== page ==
Recently, I penned a piece discussing the need for Black folks to join in with the fight against Arizona’s racist immigration bill SB 1070. My goal was to challenge Black folks, to think beyond the immediate immigration bill to the larger injustices that are taking root in Arizona. In the past few weeks, Arizona has continued to make their intentions clear. Whether you agree with SB 1070 or not, the state of Arizona has begun a march towards making the state free, open and inhabitable to Whites and closed to people of color, particularly Latinos.
Arizona is now pushing a package of policies that serve to malign, discriminate against, and reduce the freedoms of non-Whites, citizens and non-citizens alike. The signing of SB 1070 into law has increased the legal discretion and support for thinly veiled racial profiling. This week, the governor signed into law a bill that eliminated Ethnic Studies at the primary and secondary grade levels. Arizona’s Department of Education has been lobbying for the removal of teachers with strong accents or whose grammatical structure is found to be unacceptable. It would be naïve to suggest that these policies are simply about the safety, quality, and fairness as they’ve been pitched; instead they represent a concerted attempt to cleanse Arizona of ethnic influence.
The recent law banning ethnic studies was targeted at a program in Tucson. The legislation prohibits courses that “advocate ethnic solidarity instead of the treatment of pupils as individuals.” The course at which the bill was targeted concentrated on the experiences of Chicanos and history from the perspective of Mexican and indigenous people who had land stolen and experienced heinous oppression as “America expanded.”
Unfortunately, grounded and authentic discussion of national expansion and race is illegal in the Arizona’s legislature’s view. If we are interested in teaching youth history from the ground up and not just from the perspective of “the victors” we need ethnic studies. It’s hard to instill the significance of the Civil Rights Movement, the Chicano Civil Rights Movement or the Women’s Suffrage Movement without the voices of these groups. By erasing their voices and their group interests, we are erasing their true contribution to the mosaic that is the present. The more you erase the past, the more you can meld the present.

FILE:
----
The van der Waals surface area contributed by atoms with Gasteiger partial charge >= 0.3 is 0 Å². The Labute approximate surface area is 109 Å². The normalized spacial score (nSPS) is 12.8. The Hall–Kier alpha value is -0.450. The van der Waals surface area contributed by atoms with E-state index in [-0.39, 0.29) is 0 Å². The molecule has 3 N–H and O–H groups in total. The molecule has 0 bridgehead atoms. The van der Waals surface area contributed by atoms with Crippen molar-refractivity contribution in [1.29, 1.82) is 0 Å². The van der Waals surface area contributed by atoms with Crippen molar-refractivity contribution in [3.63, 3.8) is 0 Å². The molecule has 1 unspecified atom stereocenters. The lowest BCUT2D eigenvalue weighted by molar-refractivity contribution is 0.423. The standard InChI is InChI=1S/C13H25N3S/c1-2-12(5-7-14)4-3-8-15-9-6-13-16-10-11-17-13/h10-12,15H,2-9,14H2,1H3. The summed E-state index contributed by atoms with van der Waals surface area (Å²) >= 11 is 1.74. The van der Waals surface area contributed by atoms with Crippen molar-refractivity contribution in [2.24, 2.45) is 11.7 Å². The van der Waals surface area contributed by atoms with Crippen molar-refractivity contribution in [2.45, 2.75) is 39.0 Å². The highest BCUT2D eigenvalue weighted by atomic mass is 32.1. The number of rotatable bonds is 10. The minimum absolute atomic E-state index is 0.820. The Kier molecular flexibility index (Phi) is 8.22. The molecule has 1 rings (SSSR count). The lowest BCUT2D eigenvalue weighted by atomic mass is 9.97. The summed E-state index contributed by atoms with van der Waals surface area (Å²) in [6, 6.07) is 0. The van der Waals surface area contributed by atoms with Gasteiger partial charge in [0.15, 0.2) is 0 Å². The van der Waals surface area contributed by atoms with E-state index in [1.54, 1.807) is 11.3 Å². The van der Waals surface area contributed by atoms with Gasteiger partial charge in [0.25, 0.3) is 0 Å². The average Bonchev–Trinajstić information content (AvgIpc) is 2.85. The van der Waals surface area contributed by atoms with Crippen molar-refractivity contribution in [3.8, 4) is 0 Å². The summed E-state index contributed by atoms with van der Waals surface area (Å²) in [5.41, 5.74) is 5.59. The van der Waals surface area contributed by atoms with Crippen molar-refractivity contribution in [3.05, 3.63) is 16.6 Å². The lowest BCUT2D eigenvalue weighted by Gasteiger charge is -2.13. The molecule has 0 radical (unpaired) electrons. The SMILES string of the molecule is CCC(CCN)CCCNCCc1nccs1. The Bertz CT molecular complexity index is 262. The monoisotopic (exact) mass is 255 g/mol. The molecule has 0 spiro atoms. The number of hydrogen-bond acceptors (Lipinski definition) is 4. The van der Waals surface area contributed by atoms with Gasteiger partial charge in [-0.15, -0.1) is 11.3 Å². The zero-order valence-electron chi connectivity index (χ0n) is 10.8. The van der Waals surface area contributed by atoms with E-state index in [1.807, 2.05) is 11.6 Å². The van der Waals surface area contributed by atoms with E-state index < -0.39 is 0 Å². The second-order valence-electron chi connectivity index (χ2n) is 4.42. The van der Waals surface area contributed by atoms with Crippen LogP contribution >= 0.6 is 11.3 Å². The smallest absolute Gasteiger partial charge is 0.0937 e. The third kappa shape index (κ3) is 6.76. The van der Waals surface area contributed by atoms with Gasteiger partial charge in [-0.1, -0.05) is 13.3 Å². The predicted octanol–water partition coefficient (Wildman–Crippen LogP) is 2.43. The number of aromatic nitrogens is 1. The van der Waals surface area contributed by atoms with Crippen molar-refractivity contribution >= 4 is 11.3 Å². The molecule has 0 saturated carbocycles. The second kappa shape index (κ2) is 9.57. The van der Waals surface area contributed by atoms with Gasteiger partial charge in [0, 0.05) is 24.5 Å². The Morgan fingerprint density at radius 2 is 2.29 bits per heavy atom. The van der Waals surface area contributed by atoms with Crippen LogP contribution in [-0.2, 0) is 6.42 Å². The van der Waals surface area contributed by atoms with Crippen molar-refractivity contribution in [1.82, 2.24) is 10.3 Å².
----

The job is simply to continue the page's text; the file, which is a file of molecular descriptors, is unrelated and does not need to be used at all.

Eliminating Ethnic Studies is not the only move that Arizona’s legislature is making; they are making headway in removing teachers with accents or whom they define as lacking sufficient English proficiency. In the 1990s, Arizona hired a cadre of teachers who would work in bilingual education in their public schools. However, in 2000 Arizona moved to an English-only model of education and is now in the process of trying to purge these teachers. Through these statutes, Arizona is relying on highly subjective and pejorative classifications, which makes them all the more dangerous.
In a just society, the laws protect not only the interests of a few, but the whole. Each bill, law and policy that is being floated now is sloppily constructed and ushers in hazardous conditions for adults and children of color. This is no longer (if it ever was) about immigration, crime, or labor. Arizona is continuing to Brown and in 2005, the Census projected it will be one of the next states to be majority-minority, meaning there will be more non-Whites than Whites.
The current Arizona legislature is wasting no time in installing discriminatory laws and policies towards communities of color, which ultimately serve to secure the place and rights of Whites. The sad reality is that too many of us see these laws passing and think “good” without realizing the slippery slope to which they’re attached. Targeting ethnic communities is not new, as the African-American community knows, but Arizona is continuing and expanding this tragic trend. We cannot afford to sit idly as human rights are violated and cultures are erased.
R. L’Heureux Lewis is an Assistant Professor of Sociology and Black Studies at the City College of New York – CUNY. His research concentrates on issues of educational inequality, the role of race in contemporary society, and mental health well-being.